As shown in Figs. 3 , 4 and 5 , one can conclude during charging that the voltage increases in the first 10 min then becomes constant. In addition, the discharging voltage decreases gradually in the first 10 min of discharging then becomes constant at different current densities. It is also evident that the voltage efficiency decreases with increasing the current owing to maintaining the columbic efficiency constant at 100%. At high current densities, the mass transfer processes are unable to supply the electro active ions to the electrode surface at the needed rate to keep the reaction going and this raises the limiting current. The electrode potential is thus shifted to more negative or more positive values, leading to the breakdown of water and gassing side reactions that produce hydrogen and oxygen at the negative and positive electrodes respectively during charging. Moreover, the magnitude of the limiting current is a function of the concentration of electro active ions in solution [18] . Moreover, the current density was identified to decrease, the voltage dropped between the charging and the discharging voltage decreased based on the given data in Figs. 3 , 4 and 5 .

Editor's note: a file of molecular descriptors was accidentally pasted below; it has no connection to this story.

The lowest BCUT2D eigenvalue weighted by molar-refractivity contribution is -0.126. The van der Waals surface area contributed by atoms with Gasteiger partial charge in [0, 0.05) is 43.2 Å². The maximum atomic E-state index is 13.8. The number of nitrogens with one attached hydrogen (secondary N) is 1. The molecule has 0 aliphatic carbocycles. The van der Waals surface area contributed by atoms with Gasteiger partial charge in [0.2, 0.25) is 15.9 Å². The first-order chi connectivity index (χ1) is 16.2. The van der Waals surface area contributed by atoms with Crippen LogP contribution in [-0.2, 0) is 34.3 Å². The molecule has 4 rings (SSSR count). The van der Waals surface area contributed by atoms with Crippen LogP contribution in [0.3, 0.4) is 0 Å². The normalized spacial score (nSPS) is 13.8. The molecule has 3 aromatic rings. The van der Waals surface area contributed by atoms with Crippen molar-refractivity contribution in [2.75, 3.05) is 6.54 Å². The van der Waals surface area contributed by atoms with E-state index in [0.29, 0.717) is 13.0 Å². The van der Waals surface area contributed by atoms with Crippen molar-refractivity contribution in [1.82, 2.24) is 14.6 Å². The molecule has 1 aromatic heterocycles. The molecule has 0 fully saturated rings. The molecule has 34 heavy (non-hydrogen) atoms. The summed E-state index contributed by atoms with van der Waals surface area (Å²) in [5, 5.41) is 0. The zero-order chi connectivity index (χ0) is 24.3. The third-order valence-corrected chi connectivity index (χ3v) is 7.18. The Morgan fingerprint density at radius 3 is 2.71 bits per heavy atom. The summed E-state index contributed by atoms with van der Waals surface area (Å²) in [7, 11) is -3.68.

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Effect of time versus charging and discharging voltage at different current densities (Catholyte concentration = 0.1 mol L-1 Fe2+/Fe3+ and 1.0 mol L-1 NaOH and anolyte concentration = 1.0 mol L-1 NaOH).
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Effect of time versus charging and discharging voltage at different current densities. (Catholyte concentration = 0.2 mol L-1 Fe2+/Fe3+ and 1.5 mol L-1 NaOH and anolyte concentration = 1.5 mol L-1 NaOH).